Fear of making mistakes and wider concerns about their social responsibility are among reasons why older people are rejecting digital technologies, a new study reveals.
Despite increasing numbers of older adults accessing the Internet, and many recent retirees having used computers during their careers, the digital divide between older adults and younger people still exists. Older adults use significantly fewer digital applications and spend less time online than younger adults.
Following interviews with older adults, researchers from Lancaster University have discovered that resistance to using digital technologies is not primarily rooted in accessibility issues, as widely believed.
Researchers found that personally held values to do with the desirability of technology, wider concerns regarding its impact on society, and fears of getting things wrong when using software are also significant factors holding back technology use among older adults.
Some older people are put off using online tools because they see them as being arduous and time consuming. They feel that the trend toward online services such as comparison websites places a greater burden on themselves to become experts in all manner of things, whereas previously one could seek out trained professionals to assist with decision making.
And security concerns were omnipresent among the older adults interviewed, with many of them lacking confidence in their own knowledge of how to use online tools properly, in particular online banking.
To attend to this the researchers, Dr Bran Knowles and Professor Vicki Hanson in their paper ‘The Wisdom of Older Technology (Non) Users’, which has been published by the Communications of the ACM journal, recommend that the designers of online services do more to offer better safety nets that will offer actual protection and more reassurance to older users.
A strong sense of social responsibility may be a more important factor underlying many older people’s rejection of digital technology. They worry that online shopping takes business from local shops, threatening the town centres in which they can socialise with their friends. They also worry that if they don’t go into the bank or the post office they may close and people may lose their jobs.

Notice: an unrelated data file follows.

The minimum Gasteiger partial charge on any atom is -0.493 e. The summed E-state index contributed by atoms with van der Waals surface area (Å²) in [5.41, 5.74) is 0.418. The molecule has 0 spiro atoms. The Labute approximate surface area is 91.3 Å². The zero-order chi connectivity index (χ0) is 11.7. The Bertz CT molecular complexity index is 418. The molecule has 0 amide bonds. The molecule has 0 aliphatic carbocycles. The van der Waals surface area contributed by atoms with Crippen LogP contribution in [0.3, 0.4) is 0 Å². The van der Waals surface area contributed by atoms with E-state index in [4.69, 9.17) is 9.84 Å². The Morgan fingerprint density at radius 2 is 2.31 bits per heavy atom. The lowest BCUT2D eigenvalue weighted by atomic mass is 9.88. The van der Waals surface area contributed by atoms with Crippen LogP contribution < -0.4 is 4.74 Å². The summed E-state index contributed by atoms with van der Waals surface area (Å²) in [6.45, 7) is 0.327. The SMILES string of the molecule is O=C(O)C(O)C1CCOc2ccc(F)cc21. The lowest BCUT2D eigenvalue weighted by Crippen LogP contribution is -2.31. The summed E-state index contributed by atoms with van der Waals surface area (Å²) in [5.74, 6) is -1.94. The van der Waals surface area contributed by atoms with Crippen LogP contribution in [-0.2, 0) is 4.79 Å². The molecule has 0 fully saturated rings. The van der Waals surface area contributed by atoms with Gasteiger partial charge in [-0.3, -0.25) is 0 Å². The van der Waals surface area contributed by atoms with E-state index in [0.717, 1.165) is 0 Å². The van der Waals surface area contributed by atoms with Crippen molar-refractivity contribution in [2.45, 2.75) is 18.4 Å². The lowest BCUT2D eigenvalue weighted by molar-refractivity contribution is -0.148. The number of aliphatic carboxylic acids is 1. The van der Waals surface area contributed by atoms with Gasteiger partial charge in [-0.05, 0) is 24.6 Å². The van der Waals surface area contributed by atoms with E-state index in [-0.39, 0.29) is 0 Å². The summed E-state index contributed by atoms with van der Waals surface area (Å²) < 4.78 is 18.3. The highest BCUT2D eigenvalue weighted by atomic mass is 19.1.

Dr Knowles said: “The fact that digital technologies can and do make certain jobs obsolete is a common concern for older adults who worry about their grandchildren’s job prospects. Developing solutions to attend to this wider societal problem appears to be key to fostering acceptance of digital technologies among older adults.”
Social isolation is another concern. Some older people are rejecting online shopping as they welcome the social benefits of daily face to face contact when shopping in person.
Professor Vicki Hanson said: “The efficiency gained by conducting online interactions is not a powerful motivator for technology adoption by older adults who may be experiencing loneliness and isolation. In many cases, making digital technologies appealing for older adults means ensuring that digital engagements do not replace social interactions, and if possible, facilitate new social and community-building opportunities where they can meet people.”
Researchers also found some older people use their age as a cover for other personally-held reasons not to engage with technology. For example, someone who doesn’t like social media because they think it can enable cyberbullying may say they are ‘too old’ as a convenient and socially acceptable way to justify not using it, as there are fewer expectations for an older person to use social media.
Dr Knowles and Professor Hanson call this ‘playing the age card’ and acknowledge the utility in older adults blaming their age for their non-use of digital technologies.
Dr Knowles said: “Older adults themselves are often the worst perpetuators of the myth that old age precludes engagement with a myriad of digital technologies. Doing so allows older adults a privilege not available to most working-age adults to take personal stands against the aspects of technology they find worrying, threatening or just plain annoying.”
The research was supported with funding from the UK’s Research Council’s Digital Economy Theme, led by the Engineering and Physical Sciences Research Council (EPSRC), and also the EU’s Horizon 2020 research and innovation programme.
The paper’s authors are Dr Bran Knowles and Professor Vicki Hanson, both of Lancaster University’s Data Science Institute. Dr. Knowles is a Lancaster 50/50 Lecturer and Prof Hanson a Visiting Professor from the US, based at the Rochester Institute of Technology in New York.
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